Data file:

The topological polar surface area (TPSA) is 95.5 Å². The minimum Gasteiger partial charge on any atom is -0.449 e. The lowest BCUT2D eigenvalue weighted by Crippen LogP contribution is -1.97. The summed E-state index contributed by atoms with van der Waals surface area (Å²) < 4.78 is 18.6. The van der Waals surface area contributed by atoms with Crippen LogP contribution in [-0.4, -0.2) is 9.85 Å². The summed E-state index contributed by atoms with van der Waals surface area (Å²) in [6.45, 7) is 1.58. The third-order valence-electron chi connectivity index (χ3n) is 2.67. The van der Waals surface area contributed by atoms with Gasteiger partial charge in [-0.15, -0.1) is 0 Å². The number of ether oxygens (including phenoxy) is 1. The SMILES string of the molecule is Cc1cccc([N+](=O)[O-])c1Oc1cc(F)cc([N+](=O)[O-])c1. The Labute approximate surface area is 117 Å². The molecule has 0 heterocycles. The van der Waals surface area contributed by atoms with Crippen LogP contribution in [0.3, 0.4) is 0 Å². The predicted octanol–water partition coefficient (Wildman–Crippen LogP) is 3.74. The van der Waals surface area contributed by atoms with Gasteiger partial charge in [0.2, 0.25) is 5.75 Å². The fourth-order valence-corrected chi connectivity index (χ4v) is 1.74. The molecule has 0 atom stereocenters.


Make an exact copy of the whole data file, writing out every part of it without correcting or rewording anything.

The topological polar surface area (TPSA) is 95.5 Å². The minimum Gasteiger partial charge on any atom is -0.449 e. The lowest BCUT2D eigenvalue weighted by Crippen LogP contribution is -1.97. The summed E-state index contributed by atoms with van der Waals surface area (Å²) < 4.78 is 18.6. The van der Waals surface area contributed by atoms with Crippen LogP contribution in [-0.4, -0.2) is 9.85 Å². The summed E-state index contributed by atoms with van der Waals surface area (Å²) in [6.45, 7) is 1.58. The third-order valence-electron chi connectivity index (χ3n) is 2.67. The van der Waals surface area contributed by atoms with Gasteiger partial charge in [-0.15, -0.1) is 0 Å². The number of ether oxygens (including phenoxy) is 1. The SMILES string of the molecule is Cc1cccc([N+](=O)[O-])c1Oc1cc(F)cc([N+](=O)[O-])c1. The Labute approximate surface area is 117 Å². The molecule has 0 heterocycles. The van der Waals surface area contributed by atoms with Crippen LogP contribution in [0.3, 0.4) is 0 Å². The predicted octanol–water partition coefficient (Wildman–Crippen LogP) is 3.74. The van der Waals surface area contributed by atoms with Gasteiger partial charge in [0.2, 0.25) is 5.75 Å². The fourth-order valence-corrected chi connectivity index (χ4v) is 1.74. The molecule has 0 atom stereocenters.